This Case Presents Perfect Opportunity for Courts to Push Back on Federal Agencies
Anthony Caso / August 01, 2018
For decades, the Supreme Court has deferred to federal agencies in writing administrative law, a practice known as Chevron deference.
Does an administrative agency have the power to rewrite an act of Congress?
The answer to that question in the headline ought to be a resounding no. Yet, by deferring to administrative agencies over the meaning of federal law, the federal courts have for decades empowered the executive branch do exactly this. Agencies now rewrite the law with regularity.
The problem is so-called Chevron deference—a doctrine that was meant to keep courts out of the detailed implementation of federal law. Courts decided to defer to administrative agencies when the law called on them to apply their specialized expertise—especially scientific expertise—to set various standards.
Unfortunately, this practice has gotten out of hand. The courts have allowed agencies to dictate the meaning of federal law and even allowed agencies to change their mind about what a federal law means.
An example is the case of the Federal Communications Commission’s regulation of the internet at issue in Berninger v. Federal Communications Commission, which is currently pending before the Supreme Court on a petition for writ of certiorari. This is a case of an agency saying the law means one thing on one day, and the complete opposite thing on another day.
Indeed, the agency has changed its mind at least three times about the meaning of this one law. This must stop, and Berninger just might be the case for the court to put an end to this foolishness.
To get an idea of the shenanigans of the FCC in this case, you need to go back in time to 2005 to a Supreme Court case titled National Cable & Telecommunications Association v. Brand X Internet Services, 545 U.S. 967 (2005). The issue in that case was whether broadband internet providers should be regulated as telephone companies (heavily regulated utilities) or information service providers (much lighter regulation under the law).
The FCC opted for the lighter version of regulation, interpreting the Communications Act of 1934 and the Telecommunications Act of 1996. The court ruled that this was a permissible interpretation of the federal law and that the decision of the FCC was entitled to deference under Chevron.
Ten years later, the FCC changed its mind and decided that the same law interpreted in 2005 now meant that the FCC had the authority to regulate broadband internet companies as if they were telephone companies. The District of Columbia Circuit Court of Appeals ruled that the FCC’s new decision was also entitled to deference under Chevron.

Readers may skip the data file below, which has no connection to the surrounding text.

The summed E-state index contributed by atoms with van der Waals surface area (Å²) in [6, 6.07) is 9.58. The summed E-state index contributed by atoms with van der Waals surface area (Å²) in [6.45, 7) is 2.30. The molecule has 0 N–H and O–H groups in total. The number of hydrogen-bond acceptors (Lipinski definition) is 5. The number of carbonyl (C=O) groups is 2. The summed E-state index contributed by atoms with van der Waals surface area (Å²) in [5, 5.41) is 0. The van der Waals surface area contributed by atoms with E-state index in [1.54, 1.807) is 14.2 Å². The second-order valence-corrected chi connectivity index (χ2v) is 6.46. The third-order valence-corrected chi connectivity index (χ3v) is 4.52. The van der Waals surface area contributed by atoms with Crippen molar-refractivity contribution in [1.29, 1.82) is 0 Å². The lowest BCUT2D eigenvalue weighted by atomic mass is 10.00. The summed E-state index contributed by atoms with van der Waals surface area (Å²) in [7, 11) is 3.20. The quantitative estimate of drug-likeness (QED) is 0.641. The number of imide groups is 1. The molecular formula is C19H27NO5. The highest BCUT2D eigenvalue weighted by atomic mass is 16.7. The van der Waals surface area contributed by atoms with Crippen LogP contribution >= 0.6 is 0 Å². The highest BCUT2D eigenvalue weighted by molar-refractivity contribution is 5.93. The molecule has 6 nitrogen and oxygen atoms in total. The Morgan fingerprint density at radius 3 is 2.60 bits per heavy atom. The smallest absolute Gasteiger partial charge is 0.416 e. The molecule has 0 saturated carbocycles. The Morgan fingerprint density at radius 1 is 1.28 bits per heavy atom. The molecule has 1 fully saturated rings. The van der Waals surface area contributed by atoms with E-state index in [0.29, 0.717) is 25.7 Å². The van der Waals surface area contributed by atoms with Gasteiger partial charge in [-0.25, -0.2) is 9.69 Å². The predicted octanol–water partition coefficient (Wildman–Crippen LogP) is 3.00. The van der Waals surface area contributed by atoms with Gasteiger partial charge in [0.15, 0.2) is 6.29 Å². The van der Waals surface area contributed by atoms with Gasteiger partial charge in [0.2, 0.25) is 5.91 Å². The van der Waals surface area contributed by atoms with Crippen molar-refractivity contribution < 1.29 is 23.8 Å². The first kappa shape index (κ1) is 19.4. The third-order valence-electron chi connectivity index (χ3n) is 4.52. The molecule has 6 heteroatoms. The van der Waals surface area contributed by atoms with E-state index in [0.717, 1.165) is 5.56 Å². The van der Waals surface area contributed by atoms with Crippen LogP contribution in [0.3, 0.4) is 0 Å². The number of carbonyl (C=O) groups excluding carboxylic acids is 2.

The following year, with a change in personnel, the FCC changed its mind yet again ruling that broadband internet companies were really just information service providers and not subject to heavy regulation by the FCC. The law that Congress wrote did not change during this time—only the interpretation of the law by the FCC.
Justice Antonin Scalia was fond of saying: “Words have meaning. And their meaning doesn’t change.” But that is not the case if an administrative agency is allowed to change its mind on the meaning of a statute on a whim.
The words of the statute lose all meaning if a court must permit the agency, and only the agency, to interpret and reinterpret the words Congress wrote into the law. At that point it is the agency, not Congress, that is writing the law. Even worse, it is the agency, not the courts, interpreting the law. The agency becomes a law unto itself, answerable to nobody.
Chevron deference was meant to cure the problem of an activist judiciary crusading to implement its own vision of appropriate regulation. It has led to the greater problem, however, of agencies rewriting the law (through “interpretation”) to pursue their own activist agendas never authorized by Congress.
It is time for the court to put an end to this violation of separation of powers. If the law is clear, then require the agency to enforce it. But if the law is not clear, send it back to Congress and let the elected representatives make it clear.
Chevron deference makes sense when Congress is asking an agency to use scientific expertise to set appropriate limits for air pollutants or exposure to dangerous chemicals. It violates the Constitution, however, when it is used to allow agencies to change their minds on what a law means.
Anthony T. Caso is the director of the Claremont Institute’s Constitutional Jurisprudence Clinic at Chapman University’s Dale E. Fowler School of Law. He is also the counsel of record for Daniel Berninger in Berninger v. Federal Communications Commission.